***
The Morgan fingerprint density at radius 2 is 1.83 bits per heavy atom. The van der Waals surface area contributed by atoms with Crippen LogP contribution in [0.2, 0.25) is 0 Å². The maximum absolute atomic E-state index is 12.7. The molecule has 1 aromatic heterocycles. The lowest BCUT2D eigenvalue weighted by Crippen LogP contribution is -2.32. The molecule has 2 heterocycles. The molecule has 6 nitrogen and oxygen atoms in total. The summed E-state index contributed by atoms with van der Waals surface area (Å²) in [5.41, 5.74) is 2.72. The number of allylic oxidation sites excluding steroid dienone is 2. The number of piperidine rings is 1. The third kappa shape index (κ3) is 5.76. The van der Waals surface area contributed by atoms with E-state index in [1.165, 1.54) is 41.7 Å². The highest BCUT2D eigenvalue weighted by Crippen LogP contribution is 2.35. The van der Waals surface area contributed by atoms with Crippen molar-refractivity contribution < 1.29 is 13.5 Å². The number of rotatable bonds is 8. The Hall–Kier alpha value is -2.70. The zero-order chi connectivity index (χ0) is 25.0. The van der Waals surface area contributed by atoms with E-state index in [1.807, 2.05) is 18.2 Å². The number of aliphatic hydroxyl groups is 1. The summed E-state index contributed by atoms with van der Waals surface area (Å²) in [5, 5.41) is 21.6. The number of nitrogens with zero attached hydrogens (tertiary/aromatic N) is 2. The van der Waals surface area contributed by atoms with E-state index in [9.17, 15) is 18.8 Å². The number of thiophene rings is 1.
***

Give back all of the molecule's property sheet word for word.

The Morgan fingerprint density at radius 2 is 1.83 bits per heavy atom. The van der Waals surface area contributed by atoms with Crippen LogP contribution in [0.2, 0.25) is 0 Å². The maximum absolute atomic E-state index is 12.7. The molecule has 1 aromatic heterocycles. The lowest BCUT2D eigenvalue weighted by Crippen LogP contribution is -2.32. The molecule has 2 heterocycles. The molecule has 6 nitrogen and oxygen atoms in total. The summed E-state index contributed by atoms with van der Waals surface area (Å²) in [5.41, 5.74) is 2.72. The number of allylic oxidation sites excluding steroid dienone is 2. The number of piperidine rings is 1. The third kappa shape index (κ3) is 5.76. The van der Waals surface area contributed by atoms with E-state index in [1.165, 1.54) is 41.7 Å². The highest BCUT2D eigenvalue weighted by Crippen LogP contribution is 2.35. The van der Waals surface area contributed by atoms with Crippen molar-refractivity contribution < 1.29 is 13.5 Å². The number of rotatable bonds is 8. The Hall–Kier alpha value is -2.70. The zero-order chi connectivity index (χ0) is 25.0. The van der Waals surface area contributed by atoms with E-state index in [1.807, 2.05) is 18.2 Å². The number of aliphatic hydroxyl groups is 1. The summed E-state index contributed by atoms with van der Waals surface area (Å²) in [5, 5.41) is 21.6. The number of nitrogens with zero attached hydrogens (tertiary/aromatic N) is 2. The van der Waals surface area contributed by atoms with E-state index in [9.17, 15) is 18.8 Å². The number of thiophene rings is 1.